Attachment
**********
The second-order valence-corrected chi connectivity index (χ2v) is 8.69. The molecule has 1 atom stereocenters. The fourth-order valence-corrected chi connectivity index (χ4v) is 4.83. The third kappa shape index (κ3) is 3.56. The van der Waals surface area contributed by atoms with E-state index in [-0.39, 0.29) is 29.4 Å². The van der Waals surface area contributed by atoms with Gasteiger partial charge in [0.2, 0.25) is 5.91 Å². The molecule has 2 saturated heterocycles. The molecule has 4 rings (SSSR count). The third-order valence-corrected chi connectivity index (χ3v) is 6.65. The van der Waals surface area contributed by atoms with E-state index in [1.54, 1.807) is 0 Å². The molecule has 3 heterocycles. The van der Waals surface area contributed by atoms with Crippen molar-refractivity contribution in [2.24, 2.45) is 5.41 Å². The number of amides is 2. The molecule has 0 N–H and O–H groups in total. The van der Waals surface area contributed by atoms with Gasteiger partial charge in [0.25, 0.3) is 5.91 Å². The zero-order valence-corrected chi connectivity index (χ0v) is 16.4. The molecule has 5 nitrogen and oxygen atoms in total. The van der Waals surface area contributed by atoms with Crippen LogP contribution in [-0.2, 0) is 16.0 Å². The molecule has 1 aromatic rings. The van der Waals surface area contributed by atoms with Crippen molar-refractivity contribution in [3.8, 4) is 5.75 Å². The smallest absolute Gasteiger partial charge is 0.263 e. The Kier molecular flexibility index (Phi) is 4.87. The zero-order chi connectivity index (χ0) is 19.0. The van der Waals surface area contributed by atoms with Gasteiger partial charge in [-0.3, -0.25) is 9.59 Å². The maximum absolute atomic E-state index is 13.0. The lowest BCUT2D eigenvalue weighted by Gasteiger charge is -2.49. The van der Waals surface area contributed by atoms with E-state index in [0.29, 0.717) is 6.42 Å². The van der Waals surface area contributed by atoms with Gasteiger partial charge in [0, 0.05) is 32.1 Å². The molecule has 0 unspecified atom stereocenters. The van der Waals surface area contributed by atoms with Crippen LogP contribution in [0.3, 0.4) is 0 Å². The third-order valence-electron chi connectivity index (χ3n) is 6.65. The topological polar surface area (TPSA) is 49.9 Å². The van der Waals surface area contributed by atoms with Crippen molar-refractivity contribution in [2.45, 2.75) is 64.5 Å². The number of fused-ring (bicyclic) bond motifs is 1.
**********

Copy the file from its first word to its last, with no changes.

The second-order valence-corrected chi connectivity index (χ2v) is 8.69. The molecule has 1 atom stereocenters. The fourth-order valence-corrected chi connectivity index (χ4v) is 4.83. The third kappa shape index (κ3) is 3.56. The van der Waals surface area contributed by atoms with E-state index in [-0.39, 0.29) is 29.4 Å². The van der Waals surface area contributed by atoms with Gasteiger partial charge in [0.2, 0.25) is 5.91 Å². The molecule has 2 saturated heterocycles. The molecule has 4 rings (SSSR count). The third-order valence-corrected chi connectivity index (χ3v) is 6.65. The van der Waals surface area contributed by atoms with E-state index in [1.54, 1.807) is 0 Å². The molecule has 3 heterocycles. The van der Waals surface area contributed by atoms with Crippen molar-refractivity contribution in [2.24, 2.45) is 5.41 Å². The number of amides is 2. The molecule has 0 N–H and O–H groups in total. The van der Waals surface area contributed by atoms with Gasteiger partial charge in [0.25, 0.3) is 5.91 Å². The zero-order valence-corrected chi connectivity index (χ0v) is 16.4. The molecule has 5 nitrogen and oxygen atoms in total. The van der Waals surface area contributed by atoms with Crippen LogP contribution in [-0.2, 0) is 16.0 Å². The molecule has 1 aromatic rings. The van der Waals surface area contributed by atoms with Crippen molar-refractivity contribution in [3.8, 4) is 5.75 Å². The smallest absolute Gasteiger partial charge is 0.263 e. The Kier molecular flexibility index (Phi) is 4.87. The zero-order chi connectivity index (χ0) is 19.0. The van der Waals surface area contributed by atoms with Gasteiger partial charge in [-0.3, -0.25) is 9.59 Å². The maximum absolute atomic E-state index is 13.0. The lowest BCUT2D eigenvalue weighted by Gasteiger charge is -2.49. The van der Waals surface area contributed by atoms with E-state index in [0.29, 0.717) is 6.42 Å². The van der Waals surface area contributed by atoms with Gasteiger partial charge in [0, 0.05) is 32.1 Å². The molecule has 0 unspecified atom stereocenters. The van der Waals surface area contributed by atoms with Crippen LogP contribution in [0.3, 0.4) is 0 Å². The third-order valence-electron chi connectivity index (χ3n) is 6.65. The topological polar surface area (TPSA) is 49.9 Å². The van der Waals surface area contributed by atoms with Crippen molar-refractivity contribution in [2.45, 2.75) is 64.5 Å². The number of fused-ring (bicyclic) bond motifs is 1.